The Mac versus Windows debate has raged on for years, and bringing it up is a sure-fire way to start an animated discussion amongst IT professionals and enthusiasts alike.
Over the years, Microsoft and Apple have fuelled the fire of the debate with a series of advertising campaigns where one makes fun of the other. These include the famous “I’m a Mac, and I’m a PC” adverts that ran from 2006 to 2009.
Now it’s Microsoft’s turn to go on the attack, with a new series of three short adverts directly comparing the new Microsoft Surface 3 hybrid laptop / tablet with the popular Macbook Air line.
The three adverts each concentrate on different comparisons between the two machines. The first, named “Crowded,” focuses on the fact that the Surface 3 is both a laptop and a tablet, while the Macbook Air is “just a laptop,” and shows the Apple fan needing their Macbook Air, as well as an iPad and a traditional paper notebook, to enjoy the same functionality as the Surface.
The second advert is called “Head to Head” and is supposedly a performance comparison. However, as both the devices share the same principle specifications (an i5 processer, 128GB of solid state disk and 4GB of RAM), Microsoft instead focus once again on the touchscreen and stylus.
The final advert in the campaign is called “Power” and shows a Surface user running Photoshop using a touchscreen, and highlights that the device also has connectivity in the form of USB ports and a mini Displayport. This is quite ironic given that Apple were the first manufacturer to launch the latter. Subjectively speaking, the third advert has a rather confused message, as it seems to be comparing the Surface with the iPad, more than with the Macbook Air.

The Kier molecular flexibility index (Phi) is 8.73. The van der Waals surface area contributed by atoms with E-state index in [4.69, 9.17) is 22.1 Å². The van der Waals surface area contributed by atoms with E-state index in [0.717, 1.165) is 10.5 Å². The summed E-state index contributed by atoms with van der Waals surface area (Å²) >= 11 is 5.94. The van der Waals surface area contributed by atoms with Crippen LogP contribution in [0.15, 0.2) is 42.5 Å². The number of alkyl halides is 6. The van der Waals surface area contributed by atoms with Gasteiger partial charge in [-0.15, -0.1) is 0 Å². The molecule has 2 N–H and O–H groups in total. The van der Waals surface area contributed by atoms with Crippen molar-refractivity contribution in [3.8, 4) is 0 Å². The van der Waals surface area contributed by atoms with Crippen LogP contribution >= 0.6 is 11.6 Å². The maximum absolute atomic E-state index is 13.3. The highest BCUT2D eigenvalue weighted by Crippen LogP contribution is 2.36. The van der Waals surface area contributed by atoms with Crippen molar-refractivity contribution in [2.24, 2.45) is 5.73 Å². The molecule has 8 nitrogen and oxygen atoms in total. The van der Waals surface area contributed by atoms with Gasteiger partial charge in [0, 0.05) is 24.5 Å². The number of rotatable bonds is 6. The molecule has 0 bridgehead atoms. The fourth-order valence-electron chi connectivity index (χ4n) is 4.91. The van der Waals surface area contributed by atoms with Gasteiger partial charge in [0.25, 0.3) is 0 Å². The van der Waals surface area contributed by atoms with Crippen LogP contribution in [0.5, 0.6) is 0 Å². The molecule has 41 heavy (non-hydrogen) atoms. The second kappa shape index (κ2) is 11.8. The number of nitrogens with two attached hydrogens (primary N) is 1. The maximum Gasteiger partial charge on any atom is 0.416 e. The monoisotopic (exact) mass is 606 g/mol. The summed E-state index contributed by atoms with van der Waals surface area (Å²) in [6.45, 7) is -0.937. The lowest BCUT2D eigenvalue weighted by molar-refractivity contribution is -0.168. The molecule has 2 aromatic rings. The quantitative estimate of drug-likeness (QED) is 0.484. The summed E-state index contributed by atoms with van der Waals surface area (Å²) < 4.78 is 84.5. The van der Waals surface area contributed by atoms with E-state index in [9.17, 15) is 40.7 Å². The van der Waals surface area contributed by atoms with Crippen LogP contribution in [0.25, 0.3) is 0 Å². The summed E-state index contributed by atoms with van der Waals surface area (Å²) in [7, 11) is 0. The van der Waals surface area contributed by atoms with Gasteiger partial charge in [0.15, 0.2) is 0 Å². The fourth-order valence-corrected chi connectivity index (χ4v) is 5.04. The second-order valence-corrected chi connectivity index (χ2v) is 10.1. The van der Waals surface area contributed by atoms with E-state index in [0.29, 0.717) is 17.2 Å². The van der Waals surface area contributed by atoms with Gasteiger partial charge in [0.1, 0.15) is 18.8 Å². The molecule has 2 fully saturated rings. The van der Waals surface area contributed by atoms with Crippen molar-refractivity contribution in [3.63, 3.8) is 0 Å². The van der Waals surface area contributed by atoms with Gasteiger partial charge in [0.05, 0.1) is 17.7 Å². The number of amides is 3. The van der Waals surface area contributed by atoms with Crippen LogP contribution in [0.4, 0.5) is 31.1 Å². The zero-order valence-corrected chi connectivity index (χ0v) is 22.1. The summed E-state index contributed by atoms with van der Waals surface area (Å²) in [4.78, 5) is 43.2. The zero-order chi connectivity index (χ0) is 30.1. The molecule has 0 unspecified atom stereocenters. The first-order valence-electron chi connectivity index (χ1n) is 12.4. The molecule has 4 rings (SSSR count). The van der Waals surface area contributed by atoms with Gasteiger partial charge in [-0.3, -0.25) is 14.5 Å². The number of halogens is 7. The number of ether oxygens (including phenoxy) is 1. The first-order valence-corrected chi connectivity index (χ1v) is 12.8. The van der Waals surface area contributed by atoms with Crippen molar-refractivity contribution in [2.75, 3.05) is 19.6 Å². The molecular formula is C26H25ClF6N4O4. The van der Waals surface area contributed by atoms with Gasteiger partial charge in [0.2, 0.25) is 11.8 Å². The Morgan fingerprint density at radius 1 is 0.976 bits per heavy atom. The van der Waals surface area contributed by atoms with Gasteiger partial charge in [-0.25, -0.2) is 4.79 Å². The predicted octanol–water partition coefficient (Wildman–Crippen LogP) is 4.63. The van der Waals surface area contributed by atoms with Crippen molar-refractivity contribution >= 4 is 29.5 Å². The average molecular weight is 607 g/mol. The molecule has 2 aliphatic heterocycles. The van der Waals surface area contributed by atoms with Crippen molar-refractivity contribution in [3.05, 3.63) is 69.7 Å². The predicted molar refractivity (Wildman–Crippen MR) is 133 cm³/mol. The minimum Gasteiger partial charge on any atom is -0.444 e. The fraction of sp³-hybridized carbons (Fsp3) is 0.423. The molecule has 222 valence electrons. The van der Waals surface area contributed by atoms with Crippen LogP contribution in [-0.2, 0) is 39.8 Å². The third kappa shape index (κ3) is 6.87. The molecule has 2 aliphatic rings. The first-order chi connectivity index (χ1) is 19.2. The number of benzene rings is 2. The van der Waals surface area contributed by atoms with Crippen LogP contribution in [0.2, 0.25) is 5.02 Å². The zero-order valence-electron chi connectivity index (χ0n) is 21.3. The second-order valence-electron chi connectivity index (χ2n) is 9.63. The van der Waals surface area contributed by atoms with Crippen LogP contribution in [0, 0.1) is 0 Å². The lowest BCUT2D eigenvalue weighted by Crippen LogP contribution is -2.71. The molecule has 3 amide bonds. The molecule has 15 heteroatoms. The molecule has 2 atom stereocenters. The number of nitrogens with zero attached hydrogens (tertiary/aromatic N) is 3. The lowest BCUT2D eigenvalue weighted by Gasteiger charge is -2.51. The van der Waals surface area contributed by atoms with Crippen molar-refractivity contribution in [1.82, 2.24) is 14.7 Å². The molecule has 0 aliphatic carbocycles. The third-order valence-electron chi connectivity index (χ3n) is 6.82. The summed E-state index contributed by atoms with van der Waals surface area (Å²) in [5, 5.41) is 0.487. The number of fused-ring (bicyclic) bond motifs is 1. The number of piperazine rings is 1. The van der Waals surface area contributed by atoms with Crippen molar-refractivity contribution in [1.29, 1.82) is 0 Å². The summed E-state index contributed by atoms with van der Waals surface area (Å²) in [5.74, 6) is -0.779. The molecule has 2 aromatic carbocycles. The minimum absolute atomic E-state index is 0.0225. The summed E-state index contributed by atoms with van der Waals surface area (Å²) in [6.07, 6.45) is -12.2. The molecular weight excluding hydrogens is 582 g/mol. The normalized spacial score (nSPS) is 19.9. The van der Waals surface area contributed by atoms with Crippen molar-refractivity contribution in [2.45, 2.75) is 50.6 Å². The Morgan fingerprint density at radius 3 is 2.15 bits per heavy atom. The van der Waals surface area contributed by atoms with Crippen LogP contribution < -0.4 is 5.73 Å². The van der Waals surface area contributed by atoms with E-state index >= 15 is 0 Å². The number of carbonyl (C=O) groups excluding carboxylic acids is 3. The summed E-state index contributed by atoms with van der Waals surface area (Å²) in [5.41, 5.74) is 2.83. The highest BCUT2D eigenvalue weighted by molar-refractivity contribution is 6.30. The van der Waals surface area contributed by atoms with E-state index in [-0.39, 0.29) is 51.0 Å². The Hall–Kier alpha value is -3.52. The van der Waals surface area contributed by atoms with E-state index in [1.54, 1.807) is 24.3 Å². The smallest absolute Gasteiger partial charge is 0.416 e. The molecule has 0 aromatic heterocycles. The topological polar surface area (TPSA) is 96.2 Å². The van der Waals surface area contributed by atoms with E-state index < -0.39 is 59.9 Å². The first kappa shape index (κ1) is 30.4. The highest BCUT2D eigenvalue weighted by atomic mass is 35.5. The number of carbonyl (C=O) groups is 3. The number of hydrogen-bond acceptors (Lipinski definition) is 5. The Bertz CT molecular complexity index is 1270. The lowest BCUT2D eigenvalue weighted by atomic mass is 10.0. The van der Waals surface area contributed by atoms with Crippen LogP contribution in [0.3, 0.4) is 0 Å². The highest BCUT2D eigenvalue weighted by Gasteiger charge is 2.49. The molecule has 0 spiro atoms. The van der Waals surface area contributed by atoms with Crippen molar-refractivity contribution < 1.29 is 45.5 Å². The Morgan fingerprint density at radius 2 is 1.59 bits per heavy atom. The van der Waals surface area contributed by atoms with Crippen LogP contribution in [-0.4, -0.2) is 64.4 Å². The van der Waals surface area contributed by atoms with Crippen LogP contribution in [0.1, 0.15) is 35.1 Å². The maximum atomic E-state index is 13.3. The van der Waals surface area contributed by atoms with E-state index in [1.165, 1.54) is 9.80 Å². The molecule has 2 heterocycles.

A Small Victory
There is one element of success in the Microsoft campaign, in that the adverts do successfully manage to make the Macbook Air look quite unwieldy and out-dated next to the shiny new Surface—even to a devoted Apple fan.
However, to date the Surface has failed to make any real impact in the marketplace. Some sources estimate that Microsoft have already lost $1.7 Billion in their endeavors to see the device gain traction. Needless to say, the success of the Macbook Air is at the opposite end of the scale.
An Identity Crisis?
Although the Surface 3 is undoubtedly an attractive and desirable device, it could fairly be argued that it’s actually trying to do too much.
While many online reviewers complement how well it all works together, several comment that the detachable keyboard and kickstand are actually rather fiddly and don’t compare in feel to a “true” laptop like the Macbook Air.
In effect, Microsoft are trying to attack Apple’s Macbook and iPad lines at the same time with one device, and so far the strategy hasn’t won a great many fans. The Surface 3 is undoubtedly a great step forward, but it may be too little too late, especially as rumors of a forthcoming “pro” iPad, capable of running full OS X applications, continue to spread.